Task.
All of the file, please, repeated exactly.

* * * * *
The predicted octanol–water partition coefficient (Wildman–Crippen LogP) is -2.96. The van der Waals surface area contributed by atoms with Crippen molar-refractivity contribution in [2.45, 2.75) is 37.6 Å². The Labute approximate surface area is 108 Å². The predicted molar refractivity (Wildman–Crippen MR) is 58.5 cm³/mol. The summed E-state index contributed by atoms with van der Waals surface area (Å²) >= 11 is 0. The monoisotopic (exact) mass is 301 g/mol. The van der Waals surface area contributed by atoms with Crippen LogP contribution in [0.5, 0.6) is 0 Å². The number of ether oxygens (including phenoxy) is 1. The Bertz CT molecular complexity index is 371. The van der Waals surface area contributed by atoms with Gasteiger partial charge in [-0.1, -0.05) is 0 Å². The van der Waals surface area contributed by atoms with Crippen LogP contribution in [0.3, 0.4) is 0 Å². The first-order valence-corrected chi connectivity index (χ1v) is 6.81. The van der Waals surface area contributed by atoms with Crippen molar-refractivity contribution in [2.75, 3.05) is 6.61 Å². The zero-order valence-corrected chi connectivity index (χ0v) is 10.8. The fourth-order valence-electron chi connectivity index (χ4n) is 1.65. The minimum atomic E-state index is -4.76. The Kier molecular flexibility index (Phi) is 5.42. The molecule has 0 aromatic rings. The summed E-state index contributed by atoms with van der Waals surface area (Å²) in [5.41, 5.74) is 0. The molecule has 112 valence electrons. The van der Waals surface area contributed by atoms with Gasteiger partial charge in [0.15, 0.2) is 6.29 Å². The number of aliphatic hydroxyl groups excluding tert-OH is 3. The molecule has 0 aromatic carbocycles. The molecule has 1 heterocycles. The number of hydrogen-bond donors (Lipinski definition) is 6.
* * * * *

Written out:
The predicted octanol–water partition coefficient (Wildman–Crippen LogP) is -2.96. The van der Waals surface area contributed by atoms with Crippen molar-refractivity contribution in [2.45, 2.75) is 37.6 Å². The Labute approximate surface area is 108 Å². The predicted molar refractivity (Wildman–Crippen MR) is 58.5 cm³/mol. The summed E-state index contributed by atoms with van der Waals surface area (Å²) >= 11 is 0. The monoisotopic (exact) mass is 301 g/mol. The van der Waals surface area contributed by atoms with Crippen LogP contribution in [0.5, 0.6) is 0 Å². The number of ether oxygens (including phenoxy) is 1. The Bertz CT molecular complexity index is 371. The van der Waals surface area contributed by atoms with Gasteiger partial charge in [-0.1, -0.05) is 0 Å². The van der Waals surface area contributed by atoms with Crippen LogP contribution in [0.3, 0.4) is 0 Å². The first-order valence-corrected chi connectivity index (χ1v) is 6.81. The van der Waals surface area contributed by atoms with Crippen molar-refractivity contribution in [2.75, 3.05) is 6.61 Å². The zero-order valence-corrected chi connectivity index (χ0v) is 10.8. The fourth-order valence-electron chi connectivity index (χ4n) is 1.65. The minimum atomic E-state index is -4.76. The Kier molecular flexibility index (Phi) is 5.42. The molecule has 0 aromatic rings. The summed E-state index contributed by atoms with van der Waals surface area (Å²) in [5.41, 5.74) is 0. The molecule has 112 valence electrons. The van der Waals surface area contributed by atoms with Gasteiger partial charge in [0.15, 0.2) is 6.29 Å². The number of aliphatic hydroxyl groups excluding tert-OH is 3. The molecule has 0 aromatic carbocycles. The molecule has 1 heterocycles. The number of hydrogen-bond donors (Lipinski definition) is 6.